Soon, Chris offers his help. He has rebuilt computers, has programming experience and feels confident with anything electronic.  Appreciatively, I show him his EMR and the vast array of possible spaces where his records of past immunizations may reside.  He studies the screen and we navigate through some of the options.  After a while, he stands up and shrugs saying, “This is a mess. I feel sorry for you, so go ahead and give me any of the shots you think I might need.”  My office staff interrupts us with a knock on the door, supplying the old paper records.  Upon consulting those, he receives the appropriate vaccinations.  The tragedy of this story is the waste of time, precious time, that we could have spent preparing him for this new phase of his life.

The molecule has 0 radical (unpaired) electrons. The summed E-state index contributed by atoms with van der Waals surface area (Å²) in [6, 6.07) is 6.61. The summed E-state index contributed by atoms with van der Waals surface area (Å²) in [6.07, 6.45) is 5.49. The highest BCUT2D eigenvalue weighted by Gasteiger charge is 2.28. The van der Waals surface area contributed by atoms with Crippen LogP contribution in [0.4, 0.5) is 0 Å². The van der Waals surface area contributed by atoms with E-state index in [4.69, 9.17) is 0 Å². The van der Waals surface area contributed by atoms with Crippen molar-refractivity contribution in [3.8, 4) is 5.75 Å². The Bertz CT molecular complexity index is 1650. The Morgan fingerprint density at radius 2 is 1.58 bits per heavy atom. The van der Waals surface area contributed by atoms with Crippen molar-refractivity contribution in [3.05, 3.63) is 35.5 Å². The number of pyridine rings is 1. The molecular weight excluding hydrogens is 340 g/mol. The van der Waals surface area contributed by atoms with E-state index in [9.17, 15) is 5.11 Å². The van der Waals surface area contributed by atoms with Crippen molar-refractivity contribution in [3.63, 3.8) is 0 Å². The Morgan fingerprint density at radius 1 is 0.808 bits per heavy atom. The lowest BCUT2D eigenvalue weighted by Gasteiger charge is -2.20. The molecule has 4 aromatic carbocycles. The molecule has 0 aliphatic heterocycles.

I have heard many defenses of the EMR as a necessary evolution in health care. Using an unreliable and inefficient tool will never evolve into better health care.  It is imperative to develop better technologic tools to result in more productive and reliable communication, reasonable expectations, and personal commitment to patient care.  We need improvements focusing on more efficient workflows and communication that uses valid clinical information.  The standard for adopting clinical tools should be primarily to improve the quality of the patient experience, leading to rewarding, trusting relationships with physicians.  With tools designed with the goal of serving the patient/physician relationship we will rejuvenate health care.